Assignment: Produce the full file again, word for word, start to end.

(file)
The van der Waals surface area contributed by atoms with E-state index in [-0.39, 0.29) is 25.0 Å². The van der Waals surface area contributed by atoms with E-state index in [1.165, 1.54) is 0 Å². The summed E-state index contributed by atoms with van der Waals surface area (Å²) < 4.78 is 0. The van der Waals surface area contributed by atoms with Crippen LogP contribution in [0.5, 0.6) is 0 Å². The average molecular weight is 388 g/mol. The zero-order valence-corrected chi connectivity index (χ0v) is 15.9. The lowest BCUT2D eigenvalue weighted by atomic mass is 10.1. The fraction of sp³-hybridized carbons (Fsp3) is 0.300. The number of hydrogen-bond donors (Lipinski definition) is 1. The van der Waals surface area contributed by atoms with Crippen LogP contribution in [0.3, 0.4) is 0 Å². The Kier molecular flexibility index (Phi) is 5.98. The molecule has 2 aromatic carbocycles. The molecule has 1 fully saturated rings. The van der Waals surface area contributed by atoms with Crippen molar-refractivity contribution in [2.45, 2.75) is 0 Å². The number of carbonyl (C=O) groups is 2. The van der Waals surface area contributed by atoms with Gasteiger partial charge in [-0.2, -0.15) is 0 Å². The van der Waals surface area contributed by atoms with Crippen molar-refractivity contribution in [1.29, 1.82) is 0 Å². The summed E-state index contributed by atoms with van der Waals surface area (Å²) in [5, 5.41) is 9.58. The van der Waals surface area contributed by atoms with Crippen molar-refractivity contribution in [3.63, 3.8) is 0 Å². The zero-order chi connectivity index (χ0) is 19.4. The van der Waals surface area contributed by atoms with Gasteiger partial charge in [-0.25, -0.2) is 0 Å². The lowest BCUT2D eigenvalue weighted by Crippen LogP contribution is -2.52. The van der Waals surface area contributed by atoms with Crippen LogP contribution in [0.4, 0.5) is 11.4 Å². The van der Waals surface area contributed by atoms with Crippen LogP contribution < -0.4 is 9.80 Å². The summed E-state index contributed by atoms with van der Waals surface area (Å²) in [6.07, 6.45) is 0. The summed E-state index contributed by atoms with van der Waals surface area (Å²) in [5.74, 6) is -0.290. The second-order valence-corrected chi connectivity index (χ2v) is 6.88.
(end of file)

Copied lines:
The van der Waals surface area contributed by atoms with E-state index in [-0.39, 0.29) is 25.0 Å². The van der Waals surface area contributed by atoms with E-state index in [1.165, 1.54) is 0 Å². The summed E-state index contributed by atoms with van der Waals surface area (Å²) < 4.78 is 0. The van der Waals surface area contributed by atoms with Crippen LogP contribution in [0.5, 0.6) is 0 Å². The average molecular weight is 388 g/mol. The zero-order valence-corrected chi connectivity index (χ0v) is 15.9. The lowest BCUT2D eigenvalue weighted by atomic mass is 10.1. The fraction of sp³-hybridized carbons (Fsp3) is 0.300. The number of hydrogen-bond donors (Lipinski definition) is 1. The van der Waals surface area contributed by atoms with Crippen LogP contribution in [0.3, 0.4) is 0 Å². The Kier molecular flexibility index (Phi) is 5.98. The molecule has 2 aromatic carbocycles. The molecule has 1 fully saturated rings. The van der Waals surface area contributed by atoms with Crippen molar-refractivity contribution in [2.45, 2.75) is 0 Å². The number of carbonyl (C=O) groups is 2. The van der Waals surface area contributed by atoms with Gasteiger partial charge in [-0.2, -0.15) is 0 Å². The van der Waals surface area contributed by atoms with Crippen molar-refractivity contribution in [1.29, 1.82) is 0 Å². The summed E-state index contributed by atoms with van der Waals surface area (Å²) in [5, 5.41) is 9.58. The van der Waals surface area contributed by atoms with Crippen molar-refractivity contribution in [3.63, 3.8) is 0 Å². The zero-order chi connectivity index (χ0) is 19.4. The van der Waals surface area contributed by atoms with Gasteiger partial charge in [-0.25, -0.2) is 0 Å². The lowest BCUT2D eigenvalue weighted by Crippen LogP contribution is -2.52. The van der Waals surface area contributed by atoms with Crippen LogP contribution in [0.4, 0.5) is 11.4 Å². The van der Waals surface area contributed by atoms with Crippen LogP contribution < -0.4 is 9.80 Å². The summed E-state index contributed by atoms with van der Waals surface area (Å²) in [6.07, 6.45) is 0. The summed E-state index contributed by atoms with van der Waals surface area (Å²) in [5.74, 6) is -0.290. The second-order valence-corrected chi connectivity index (χ2v) is 6.88.